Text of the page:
Charles had taken Edinburgh without a fight on 17th September, and a few days later on 21st September had defeated a government army at the Battle of Prestonpans. His thoughts thus turned to England, and on 30th October his advisers voted to move south. But it seems Charles wanted to take with him not only an army, but a painting.
He therefore summoned the best artist in town, Allan Ramsay, who had been in Edinburgh since September. The letter from John Stuart (most likely the John Stuart or Stewart who was Charles’ valet, and no relation) was an urgent summons to Ramsay to see Charles at Holyrood:
“Sir, you are desired to come to the Palace of Holyroodhouse as soon as possible in order to take his Royal Highness’ picture. So I expect you’ll wait no further call.
I am, your most humble servant, John Stuart,
Holyrood House 26th of October 1745.”
Ramsay was always known to have been in Edinburgh at some point during the 1745 rebellion. But how long he stayed and for what purpose was a matter of debate. Horace Walpole, writing in 1775, averred that, notwithstanding his later professions of loyalty to the Hanoverians, Ramsay was in fact a Jacobite:
“Ramsay the King’s Painter, who had been a Jacobite and who had set out to join the rebels, though he arrived too late…” 
The art historian George Vertue, writing in the 1740s, instead suggests that:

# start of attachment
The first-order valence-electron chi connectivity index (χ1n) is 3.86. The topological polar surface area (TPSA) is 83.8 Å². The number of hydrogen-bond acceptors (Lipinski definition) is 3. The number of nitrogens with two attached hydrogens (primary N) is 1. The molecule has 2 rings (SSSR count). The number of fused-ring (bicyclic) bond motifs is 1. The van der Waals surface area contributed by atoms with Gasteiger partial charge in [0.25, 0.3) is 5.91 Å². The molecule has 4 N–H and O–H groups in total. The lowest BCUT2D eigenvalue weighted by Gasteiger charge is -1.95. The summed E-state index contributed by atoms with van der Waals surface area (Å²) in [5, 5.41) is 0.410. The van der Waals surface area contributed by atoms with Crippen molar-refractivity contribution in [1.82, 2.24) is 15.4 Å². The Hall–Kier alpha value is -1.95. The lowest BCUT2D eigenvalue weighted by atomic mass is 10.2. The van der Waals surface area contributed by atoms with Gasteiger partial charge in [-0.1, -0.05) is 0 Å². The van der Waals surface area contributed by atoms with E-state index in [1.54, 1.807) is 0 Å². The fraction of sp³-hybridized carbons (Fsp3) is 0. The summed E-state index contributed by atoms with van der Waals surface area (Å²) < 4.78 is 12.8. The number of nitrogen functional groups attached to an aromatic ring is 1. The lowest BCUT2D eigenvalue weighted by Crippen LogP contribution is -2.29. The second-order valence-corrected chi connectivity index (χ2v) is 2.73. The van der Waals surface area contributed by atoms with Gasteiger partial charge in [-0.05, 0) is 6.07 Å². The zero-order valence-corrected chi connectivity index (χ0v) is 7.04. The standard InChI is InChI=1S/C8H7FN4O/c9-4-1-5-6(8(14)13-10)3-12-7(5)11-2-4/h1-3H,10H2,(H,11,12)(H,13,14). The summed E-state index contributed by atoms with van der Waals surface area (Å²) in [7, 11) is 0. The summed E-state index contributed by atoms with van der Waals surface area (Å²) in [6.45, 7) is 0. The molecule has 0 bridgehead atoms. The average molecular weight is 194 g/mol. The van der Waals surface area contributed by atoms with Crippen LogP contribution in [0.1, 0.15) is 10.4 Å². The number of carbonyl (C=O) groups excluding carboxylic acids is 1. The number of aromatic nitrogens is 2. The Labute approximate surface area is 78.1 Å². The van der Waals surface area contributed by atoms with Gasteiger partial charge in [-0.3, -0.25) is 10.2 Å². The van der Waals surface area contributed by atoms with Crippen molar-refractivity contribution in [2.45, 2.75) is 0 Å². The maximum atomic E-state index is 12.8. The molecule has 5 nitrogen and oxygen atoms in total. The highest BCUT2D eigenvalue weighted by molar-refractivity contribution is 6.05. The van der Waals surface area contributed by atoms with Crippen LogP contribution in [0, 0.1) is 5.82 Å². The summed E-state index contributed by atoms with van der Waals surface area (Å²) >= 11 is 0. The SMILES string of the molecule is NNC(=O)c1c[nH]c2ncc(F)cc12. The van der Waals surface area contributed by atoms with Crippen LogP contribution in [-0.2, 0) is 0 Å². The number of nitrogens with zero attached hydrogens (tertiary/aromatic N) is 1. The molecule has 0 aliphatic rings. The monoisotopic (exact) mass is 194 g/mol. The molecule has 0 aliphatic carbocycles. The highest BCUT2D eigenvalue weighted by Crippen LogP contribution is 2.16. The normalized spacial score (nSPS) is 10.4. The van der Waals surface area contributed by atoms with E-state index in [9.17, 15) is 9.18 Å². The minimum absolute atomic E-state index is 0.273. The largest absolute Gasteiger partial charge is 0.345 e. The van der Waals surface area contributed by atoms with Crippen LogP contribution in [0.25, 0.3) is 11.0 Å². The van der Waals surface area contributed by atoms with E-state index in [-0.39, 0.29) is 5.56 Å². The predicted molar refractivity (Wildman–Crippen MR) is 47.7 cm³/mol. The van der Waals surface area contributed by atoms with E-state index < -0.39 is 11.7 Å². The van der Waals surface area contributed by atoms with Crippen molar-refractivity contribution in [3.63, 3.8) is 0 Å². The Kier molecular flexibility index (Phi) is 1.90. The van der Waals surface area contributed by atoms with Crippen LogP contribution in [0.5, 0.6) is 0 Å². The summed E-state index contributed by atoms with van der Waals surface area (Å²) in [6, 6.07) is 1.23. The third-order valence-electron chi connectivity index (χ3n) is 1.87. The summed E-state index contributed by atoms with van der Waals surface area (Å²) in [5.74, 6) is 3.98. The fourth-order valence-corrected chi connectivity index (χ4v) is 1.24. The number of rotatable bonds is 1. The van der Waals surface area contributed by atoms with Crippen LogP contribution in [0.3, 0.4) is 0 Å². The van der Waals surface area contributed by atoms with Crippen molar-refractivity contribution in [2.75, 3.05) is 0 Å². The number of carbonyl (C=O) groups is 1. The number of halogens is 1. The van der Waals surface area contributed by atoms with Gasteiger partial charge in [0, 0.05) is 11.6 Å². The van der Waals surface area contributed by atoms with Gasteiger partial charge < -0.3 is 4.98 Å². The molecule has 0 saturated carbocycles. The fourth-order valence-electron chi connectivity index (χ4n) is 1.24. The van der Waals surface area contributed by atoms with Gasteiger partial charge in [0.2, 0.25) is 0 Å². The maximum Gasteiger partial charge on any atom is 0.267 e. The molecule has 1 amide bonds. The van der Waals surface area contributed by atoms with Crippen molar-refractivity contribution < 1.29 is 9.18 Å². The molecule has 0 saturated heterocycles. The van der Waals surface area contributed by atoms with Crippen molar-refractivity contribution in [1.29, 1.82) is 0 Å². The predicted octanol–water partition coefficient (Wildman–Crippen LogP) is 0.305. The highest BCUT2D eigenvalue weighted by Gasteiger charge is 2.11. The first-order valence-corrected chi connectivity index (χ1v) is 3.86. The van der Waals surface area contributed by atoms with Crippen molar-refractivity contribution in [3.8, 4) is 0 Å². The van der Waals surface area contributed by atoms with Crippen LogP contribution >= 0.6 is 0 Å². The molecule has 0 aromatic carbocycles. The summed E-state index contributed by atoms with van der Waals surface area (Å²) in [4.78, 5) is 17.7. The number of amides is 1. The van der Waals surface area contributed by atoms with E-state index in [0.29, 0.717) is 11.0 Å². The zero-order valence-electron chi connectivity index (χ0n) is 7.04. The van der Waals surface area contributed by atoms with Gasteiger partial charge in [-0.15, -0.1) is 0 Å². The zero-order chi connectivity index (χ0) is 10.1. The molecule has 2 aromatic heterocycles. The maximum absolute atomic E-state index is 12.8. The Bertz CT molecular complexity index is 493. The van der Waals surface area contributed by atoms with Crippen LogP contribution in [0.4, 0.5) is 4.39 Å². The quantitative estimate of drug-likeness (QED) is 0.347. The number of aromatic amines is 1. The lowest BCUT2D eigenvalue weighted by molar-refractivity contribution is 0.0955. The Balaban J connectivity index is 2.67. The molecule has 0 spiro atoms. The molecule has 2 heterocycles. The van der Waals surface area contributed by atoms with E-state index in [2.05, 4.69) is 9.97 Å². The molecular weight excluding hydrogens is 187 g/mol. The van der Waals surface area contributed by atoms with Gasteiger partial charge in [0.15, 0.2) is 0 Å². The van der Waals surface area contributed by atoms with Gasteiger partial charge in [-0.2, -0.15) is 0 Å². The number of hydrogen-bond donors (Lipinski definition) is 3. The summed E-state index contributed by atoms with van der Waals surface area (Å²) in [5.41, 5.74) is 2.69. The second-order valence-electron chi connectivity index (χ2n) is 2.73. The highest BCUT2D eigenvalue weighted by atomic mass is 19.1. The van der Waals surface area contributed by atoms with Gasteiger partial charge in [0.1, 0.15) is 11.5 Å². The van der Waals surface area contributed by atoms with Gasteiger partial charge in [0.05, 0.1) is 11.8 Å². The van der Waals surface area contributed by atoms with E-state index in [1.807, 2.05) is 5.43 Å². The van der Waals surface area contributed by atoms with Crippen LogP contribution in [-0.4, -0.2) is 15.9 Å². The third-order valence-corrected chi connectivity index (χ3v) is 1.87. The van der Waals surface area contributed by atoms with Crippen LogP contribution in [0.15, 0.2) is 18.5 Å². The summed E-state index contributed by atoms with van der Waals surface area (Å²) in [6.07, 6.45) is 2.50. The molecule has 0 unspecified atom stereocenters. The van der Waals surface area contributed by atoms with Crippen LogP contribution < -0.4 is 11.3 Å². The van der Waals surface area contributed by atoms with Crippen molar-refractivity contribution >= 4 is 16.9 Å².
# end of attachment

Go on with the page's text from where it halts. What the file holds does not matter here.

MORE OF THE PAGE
“Mr Allan Ramsay painter went lately to Scotland just about the breaking out of the Highlanders rebellion - and when they came to Edenboro and intended to batter the Castle they found a little house on the side of the Castle Hill which did belong to Ramsay. on that the begunt to place a battery - but at the Castle soon observing their intention they fired upon it. & soon demolish it - Ramsay is returned to London […] Xbr” 
The house mentioned is the ‘Goose-pie Hoose’, lived in by Ramsay’s father, the poet Allan Ramsay senior (and so-called because it resembled a goose pie). We shall probably never know the extent to which, if at all, Ramsay had intended to support politically Charles’ cause. But his inclinations were far from those he later professed as a fervent Hanoverian, and loyal german-speaking court painter to King George III. In fact, Ramsay had been presented to Charles and the Jacobite court in Rome in 1737. He had also joined a Jacobite masonic lodge there. Probably, like so many Scots at the time, he was prepared to hedge his bets - and of course was happy to take portrait commissions from whomever would pay. Surviving portraits painted by Ramsay in Edinburgh during the ’45 show both government and rebel sitters (the latter including Lord and Lady Ogilvy [Private Collection].)
We can be more certain, however, that Ramsay was in Edinburgh for long enough to both receive Charles’ summons, and to act on it. George Vertue’s remark that Ramsay was back in London in ‘Xbr’ has previously been interpreted by the leading Ramsay scholar Alastair Smart as meaning October; the ‘X’ referring to the roman numeral ten for the tenth month. However, a more lengthy analysis of the manner in which Vertue wrote his dates reveals that ‘Xbr’ in fact means ‘December’, the ‘X’ denoting the Latin word for ten, ‘decem’, hence ‘decem-br’.